Greyness of the Hulk
‘Hulk not monster!’ So yells the Hulk, as he slams stuff… monstrously… In ‘Hulk: Gray’ by Jeph Loeb and Tim Sale, we’re reminded of how the Hulk was first featured grey (not green) in the comics, of how anger, as embodied by him is not really ‘black or white’ but ‘black and white’ – because as much as his anger can be righteous at times, it is often destructive too.
The Hulk is really incredible not just for the feats he is capable of doing when angry, but because he is a truly classic personification of the nature of rage. For instance, the Hulk becomes stronger when he is more furious. Yet, he is limited by rashness and lack of clear-mindedness in proportion too – to the extent that his spoken vocabulary becomes simplistic and limited. ‘Hulk smash!’
Yet, thankfully, the Hulk still has enough mindfulness to pull off more heroic feats that horrific ones. A case of being able to transmute the raw energy of anger for altruistic use. If this wasn’t the case, he would be a truly loose canon, who is deemed more a villain than a hero. But still, the Hulk remains an ironic and tragic character – because it is not exactly that he gets a kick out of being mad, but that he does suffer from being so, because his powers lead to both heroism and demonisation.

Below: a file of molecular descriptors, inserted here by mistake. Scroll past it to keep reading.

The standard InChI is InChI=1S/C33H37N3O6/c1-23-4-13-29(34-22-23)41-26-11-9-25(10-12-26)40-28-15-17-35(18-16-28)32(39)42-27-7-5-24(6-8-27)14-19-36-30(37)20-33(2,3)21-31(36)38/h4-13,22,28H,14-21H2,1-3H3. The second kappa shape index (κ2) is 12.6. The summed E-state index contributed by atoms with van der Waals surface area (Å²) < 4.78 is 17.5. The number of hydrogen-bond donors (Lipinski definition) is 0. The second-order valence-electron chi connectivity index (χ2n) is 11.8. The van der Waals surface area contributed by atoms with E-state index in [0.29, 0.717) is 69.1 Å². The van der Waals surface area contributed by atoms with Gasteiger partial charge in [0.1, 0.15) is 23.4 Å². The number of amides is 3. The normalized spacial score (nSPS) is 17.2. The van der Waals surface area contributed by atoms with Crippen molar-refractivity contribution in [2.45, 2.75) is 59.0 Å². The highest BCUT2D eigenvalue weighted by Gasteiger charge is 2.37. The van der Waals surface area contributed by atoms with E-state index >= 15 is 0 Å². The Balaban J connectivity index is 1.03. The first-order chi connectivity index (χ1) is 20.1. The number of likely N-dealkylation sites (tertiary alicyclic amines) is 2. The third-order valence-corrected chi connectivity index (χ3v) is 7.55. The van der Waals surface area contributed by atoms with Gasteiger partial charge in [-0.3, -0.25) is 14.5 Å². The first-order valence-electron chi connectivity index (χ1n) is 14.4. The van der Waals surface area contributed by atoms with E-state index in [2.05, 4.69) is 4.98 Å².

Sometimes, he does accidentally hurt even Betty, the love of his life accidentally… though his fierce love had protected her many a time too. Yet, without his involvement with Betty, which made him continually persecuted by her father General Ross, she would need little protection. While Ross and the Hulk demonise each other, it’s a dilemma as to who is more monstrous or humane at times. Yes, Hulk matters… are truly grey. A lot like life.